Salmond Pledges Support to Scottish Broadcasters While Stoking up Storm Over Football Coverage

First Minister, Alex Salmond, has pledged his government’s support to Scotland’s broadcasting sector.

But reaction to a speech given last night at a Royal Society of Television gathering in Glasgow centred mostly on his displeasure that the Scotland football team’s World Cup home qualifying games will not be shown on terrestrial television.

“It is an extraordinary, and frankly unacceptable position,” he said of what is what is a far from new situation of Scotland’s home games being shown on Sky TV while, by comparison, English ones are on the BBC.

Salmond was giving the RTS Scotland’s Campbell Swinton Lecture.

His displeasure led BBC Scotland’s late-night news and took up much of a whole Newsnight Scotland devoted to the speech.

But while the ‘top line’ was about ‘fitba’, broadcasters will be cheered by what lay beneath.

Minded that the controllers of UK-wide networks, such as BBC and Channel 4, cannot be always guaranteed to provide opportunities for Scottish progamme-makers (though encouraged by recent willingness to do so), Salmond said:

“We cannot always rely on the goodwill of the gatekeepers – the heads of the major networks. Scotland has to create its own possibilities and shape its own destiny in the creative industries – as much as we do in any sphere.

“This means the Scottish Government working with you to provide training and development opportunities for talented people of all ages and backgrounds.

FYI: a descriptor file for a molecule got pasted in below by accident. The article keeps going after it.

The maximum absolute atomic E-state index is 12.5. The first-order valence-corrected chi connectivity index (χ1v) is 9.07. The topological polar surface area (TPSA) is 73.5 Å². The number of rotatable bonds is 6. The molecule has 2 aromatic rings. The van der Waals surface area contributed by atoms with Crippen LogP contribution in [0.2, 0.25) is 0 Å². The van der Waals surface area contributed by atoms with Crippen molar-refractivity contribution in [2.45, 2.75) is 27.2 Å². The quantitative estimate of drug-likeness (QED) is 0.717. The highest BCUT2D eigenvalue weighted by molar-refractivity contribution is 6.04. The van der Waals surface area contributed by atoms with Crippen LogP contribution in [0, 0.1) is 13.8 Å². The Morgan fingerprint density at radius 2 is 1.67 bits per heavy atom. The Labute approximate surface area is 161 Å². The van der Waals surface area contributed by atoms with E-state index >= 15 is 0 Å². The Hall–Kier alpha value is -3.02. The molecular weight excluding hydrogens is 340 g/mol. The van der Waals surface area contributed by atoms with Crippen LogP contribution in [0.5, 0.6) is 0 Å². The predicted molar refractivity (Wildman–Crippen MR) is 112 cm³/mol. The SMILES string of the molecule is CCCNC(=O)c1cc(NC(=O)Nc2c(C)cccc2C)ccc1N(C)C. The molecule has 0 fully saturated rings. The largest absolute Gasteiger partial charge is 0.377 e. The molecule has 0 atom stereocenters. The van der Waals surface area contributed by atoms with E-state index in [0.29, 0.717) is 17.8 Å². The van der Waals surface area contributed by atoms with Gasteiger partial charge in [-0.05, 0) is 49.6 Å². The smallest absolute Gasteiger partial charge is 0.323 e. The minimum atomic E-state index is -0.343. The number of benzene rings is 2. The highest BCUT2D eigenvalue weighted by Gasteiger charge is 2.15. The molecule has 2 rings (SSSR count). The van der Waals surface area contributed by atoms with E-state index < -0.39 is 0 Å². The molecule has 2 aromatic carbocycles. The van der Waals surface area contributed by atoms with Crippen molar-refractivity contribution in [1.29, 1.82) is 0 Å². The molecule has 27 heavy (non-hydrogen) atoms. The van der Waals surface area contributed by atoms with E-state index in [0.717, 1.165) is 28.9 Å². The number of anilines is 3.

“This means encouraging innovation and risk taking by producers, broadcasters and the support industries.

“This means ensuring that we make the best possible use of new technologies in digital production and distribution to open up global markets.

“And above all, this requires clear commitment and leadership from the public sector. Setting a vision for Scotland’s creative future. And working with you to pursue a strategy that will take us from being broadcasting bystanders to being a truly creative nation.”

He continued: “The Scottish Government has highlighted the creative industries as a priority sector within our overall economic strategy.

“And through Creative Scotland and through Scottish Enterprise – and based on the work of the Broadcasting Commission – my Government will help to make your industry to become a great Scottish success story.”

Here is his full speech:

It is a pleasure to be invited to deliver this year’s lecture to the Royal Television Society Scotland.

I am delighted to have the opportunity to speak with you about the state of broadcasting in this country, and about the great potential of this very important – and very Scottish – industry.

It’s quite likely that if John Logie Baird had not invented television, the rest of the world would have managed it by now.

They might even have moved from monochrome to colour.

But there is no denying that this country has pushed forward the frontiers of television by several years.

Like I suspect everyone here tonight, I cannot claim to have known Campbell Swinton personally. He died in 1930 – four years before the creation of the Scottish National Party. And many – many – more years before I arrived.

Nonetheless when considering the great potential of our country and our economy, I take inspiration from figures such as Campbell Swinton.